Despite waking up to rain and fog, most of us were adventurous enough to attend a zodiac cruise into the western arm of Burgerbukta in Hornsund. As we slowly moved into the fjord we were admiring the majestic landscape and steep mountains surrounding it. Iron-containing water was running down the steep mountains making them look like they were bleeding. The drivers had to take care manoeuvering around the icebergs and small pieces of ice floating around. We were astonished by all the different colours of blue in the icebergs, revealing the original layers of snow being packed in ice over thousands of years. The sea here, close to the glacier, had a milky colour due to sediments suspended in the water. With rain continuing throughout the afternoon, it was nice to stay on board Plancius for a ship’s cruise in the bay Brepollen where we could enjoy the sight of the glacier Storbreen. In Norwegian, pol is a small bay, and originally that is what it was, but today it is a very large bay of more than 100 km2 due to the rapid glacial retreat of the 20th and 21st century. Sandra gave a lecture about hunting and trapping in Svalbard during the last centuries and told the story about the famous female Austrian overwinterer, Christiane Ritter, who accompanied her husband for one winter in a small cabin in North Spitzbergen. For dinner, Chef Ralf prepared a special surprise: a barbecue. As the weather was not the best for an outside barbecue, the dinner was served inside the restaurant with free drinks.

Day 9: Bellsund: Bamsebu & Recherchebreen

Bellsund: Bamsebu & Recherchebreen
Date: 19.08.2018
Position: 77° 37.8’ N, 014° 35.5’ E
Wind: calm
Weather: fog patches
Air Temperature: +8

After a night of rocking with the swell, we woke up to a calm sea and mist hugging the mountains surrounding us. We were shuttled with the zodiacs ashore to visit Bamsebu, “home of the Teddy bear” in Norwegian. Now a private cabin, originally it was used as a hunting and trapping hut. Remains of this gloomy chapter of history were visible as piles of bones and skulls of numerous beluga whales spread out along the beach. Sandra was taking us through some of the brutal activity taking place on this beach in the 1930s. Several rowing boats used in this time are still lying upside down on the beach along the Ahlstrandhalvøya. We were careful not to touch any of the remains of the beluga whales as they are cultural remains and protected. Along the beach we also noticed some small camouflaged birds, purple sandpipers, hardly disturbed by our presence as we walked past them. The birdlife in this area is relatively rich, and further into shore covered in vegetation we discovered some arctic skua with some chicks. In the end of our historic walk we came across a dead polar bear adding up to today’s experience of nature’s thin line between life and death. Back on Plancius for our lunch the rain stopped, and the clouds opened up for the sun to shine through as we made our way into the Recherchefjord with beautiful surroundings of pointy mountains and ridges. The glacier Recherchebreen is separated from the fjord by a lagoon and a beach where we would make a landing. With sunshine in our faces we strolled around the stony beach taking in the stunning landscape and the glacier. And if this scenery wasn’t enough for today, suddenly, several beluga whales or white whales were approaching close to shore making a show before they disappeared in the distance. Seeing these amazing white creatures swimming in this milky blue water, in their true element of the sea, put the history of the morning walk into perspective. This beautiful afternoon was ended with a proper “polar plunge”, a refreshing swim in arctic water, completing this incredible trip around Svalbard.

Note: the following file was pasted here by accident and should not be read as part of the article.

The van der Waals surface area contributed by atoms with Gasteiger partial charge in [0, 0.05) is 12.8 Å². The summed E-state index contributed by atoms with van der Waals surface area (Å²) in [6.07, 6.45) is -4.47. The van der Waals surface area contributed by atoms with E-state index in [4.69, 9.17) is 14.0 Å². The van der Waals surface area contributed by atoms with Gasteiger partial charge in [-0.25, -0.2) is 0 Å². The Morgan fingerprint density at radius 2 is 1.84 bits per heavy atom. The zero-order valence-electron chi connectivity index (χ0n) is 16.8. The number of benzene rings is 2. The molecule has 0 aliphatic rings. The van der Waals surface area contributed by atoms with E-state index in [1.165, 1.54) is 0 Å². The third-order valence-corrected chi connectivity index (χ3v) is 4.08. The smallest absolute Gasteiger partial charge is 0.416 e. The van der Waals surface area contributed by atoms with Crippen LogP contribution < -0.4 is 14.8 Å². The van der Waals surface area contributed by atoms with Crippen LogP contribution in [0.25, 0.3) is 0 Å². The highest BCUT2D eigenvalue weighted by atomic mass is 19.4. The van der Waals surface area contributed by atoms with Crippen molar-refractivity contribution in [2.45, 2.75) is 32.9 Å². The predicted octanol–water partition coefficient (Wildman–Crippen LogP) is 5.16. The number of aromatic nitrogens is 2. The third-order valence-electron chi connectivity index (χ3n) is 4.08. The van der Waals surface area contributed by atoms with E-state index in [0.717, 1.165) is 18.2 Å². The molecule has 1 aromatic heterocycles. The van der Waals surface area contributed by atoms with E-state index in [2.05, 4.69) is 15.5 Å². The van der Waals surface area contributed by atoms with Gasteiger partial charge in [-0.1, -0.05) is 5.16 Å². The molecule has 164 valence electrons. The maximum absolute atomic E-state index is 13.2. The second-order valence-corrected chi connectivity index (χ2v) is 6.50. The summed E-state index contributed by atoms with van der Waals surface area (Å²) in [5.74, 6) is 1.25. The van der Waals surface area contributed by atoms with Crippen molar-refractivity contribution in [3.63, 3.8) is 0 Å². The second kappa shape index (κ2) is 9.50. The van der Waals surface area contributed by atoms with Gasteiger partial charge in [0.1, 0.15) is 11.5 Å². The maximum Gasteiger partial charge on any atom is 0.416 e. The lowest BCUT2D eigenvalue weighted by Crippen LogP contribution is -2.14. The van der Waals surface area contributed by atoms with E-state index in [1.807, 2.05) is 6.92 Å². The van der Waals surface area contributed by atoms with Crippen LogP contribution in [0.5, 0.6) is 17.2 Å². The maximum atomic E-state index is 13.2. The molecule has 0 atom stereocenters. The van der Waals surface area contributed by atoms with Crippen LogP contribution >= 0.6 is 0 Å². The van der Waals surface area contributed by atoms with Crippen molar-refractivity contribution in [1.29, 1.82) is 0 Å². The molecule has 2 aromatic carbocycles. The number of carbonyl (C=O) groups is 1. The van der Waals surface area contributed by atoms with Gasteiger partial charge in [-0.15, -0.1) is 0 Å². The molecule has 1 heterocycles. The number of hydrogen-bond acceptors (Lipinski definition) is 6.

Day 10: Disembarkation in Longyearbyen

Disembarkation in Longyearbyen
Date: 20.08.2018
Position: 78°13.7’ N, 015°36.1’ E

After 9 days we were back from where we had started, Longyearbyen. It was sad to say good bye to all the beautiful places we had visited and to disembark Plancius, the ship that had been our comfortable, cosy home for an unforgettable journey to the North. But at the same time, we were richer in memories and knowledge about the Arctic and its wildlife. We have had special and incredible experiences, taken hundreds of pictures and made new friends. We shared truly unique moments, we talked and we laughed with each other. This trip will last us a lifetime – in our memories, in our imaginations, and in our dreams. Thank you all for such a wonderful voyage, for your company, good humour and enthusiasm. We hope to see you again in the future, wherever that might be! Total distance sailed on our voyage: 1470 Nautical miles 2722 Kilometres Most northerly point reached: 82° 35.8’ N, 024° 18.7 ‘E On behalf of Oceanwide Expeditions, Captain Alexey Nazarov, Expedition Leader Christian Engelke, Hotel Manager Zsuzsanna Varga and all the crew and staff, it has been a pleasure travelling with you.